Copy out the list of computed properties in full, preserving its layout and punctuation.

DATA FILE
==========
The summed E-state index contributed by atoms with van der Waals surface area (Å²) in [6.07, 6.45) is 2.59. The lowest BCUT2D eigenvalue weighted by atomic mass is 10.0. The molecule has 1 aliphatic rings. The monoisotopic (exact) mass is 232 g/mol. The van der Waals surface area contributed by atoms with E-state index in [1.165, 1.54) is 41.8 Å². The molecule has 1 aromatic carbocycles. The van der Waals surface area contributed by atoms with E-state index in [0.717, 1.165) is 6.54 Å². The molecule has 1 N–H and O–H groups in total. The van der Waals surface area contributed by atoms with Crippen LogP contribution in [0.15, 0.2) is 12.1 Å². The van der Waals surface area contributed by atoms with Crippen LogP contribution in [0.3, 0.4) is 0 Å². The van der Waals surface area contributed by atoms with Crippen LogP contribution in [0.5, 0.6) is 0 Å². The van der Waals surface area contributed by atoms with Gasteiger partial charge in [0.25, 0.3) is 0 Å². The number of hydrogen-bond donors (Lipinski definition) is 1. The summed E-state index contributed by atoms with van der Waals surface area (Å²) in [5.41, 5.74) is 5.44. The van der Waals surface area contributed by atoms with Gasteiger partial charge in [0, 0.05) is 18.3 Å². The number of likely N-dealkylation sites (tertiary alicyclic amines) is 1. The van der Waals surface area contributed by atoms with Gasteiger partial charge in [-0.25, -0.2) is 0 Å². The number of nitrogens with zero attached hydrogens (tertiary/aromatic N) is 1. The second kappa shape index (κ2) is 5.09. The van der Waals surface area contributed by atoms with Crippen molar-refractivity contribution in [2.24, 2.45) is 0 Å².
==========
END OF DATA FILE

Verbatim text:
The summed E-state index contributed by atoms with van der Waals surface area (Å²) in [6.07, 6.45) is 2.59. The lowest BCUT2D eigenvalue weighted by atomic mass is 10.0. The molecule has 1 aliphatic rings. The monoisotopic (exact) mass is 232 g/mol. The van der Waals surface area contributed by atoms with E-state index in [1.165, 1.54) is 41.8 Å². The molecule has 1 aromatic carbocycles. The van der Waals surface area contributed by atoms with E-state index in [0.717, 1.165) is 6.54 Å². The molecule has 1 N–H and O–H groups in total. The van der Waals surface area contributed by atoms with Crippen LogP contribution in [0.15, 0.2) is 12.1 Å². The van der Waals surface area contributed by atoms with Crippen LogP contribution in [0.3, 0.4) is 0 Å². The van der Waals surface area contributed by atoms with Crippen LogP contribution in [0.5, 0.6) is 0 Å². The van der Waals surface area contributed by atoms with Gasteiger partial charge in [0.25, 0.3) is 0 Å². The number of hydrogen-bond donors (Lipinski definition) is 1. The summed E-state index contributed by atoms with van der Waals surface area (Å²) in [5.41, 5.74) is 5.44. The van der Waals surface area contributed by atoms with Gasteiger partial charge in [0, 0.05) is 18.3 Å². The number of likely N-dealkylation sites (tertiary alicyclic amines) is 1. The van der Waals surface area contributed by atoms with Gasteiger partial charge in [-0.25, -0.2) is 0 Å². The number of nitrogens with zero attached hydrogens (tertiary/aromatic N) is 1. The second kappa shape index (κ2) is 5.09. The van der Waals surface area contributed by atoms with Crippen molar-refractivity contribution in [2.24, 2.45) is 0 Å².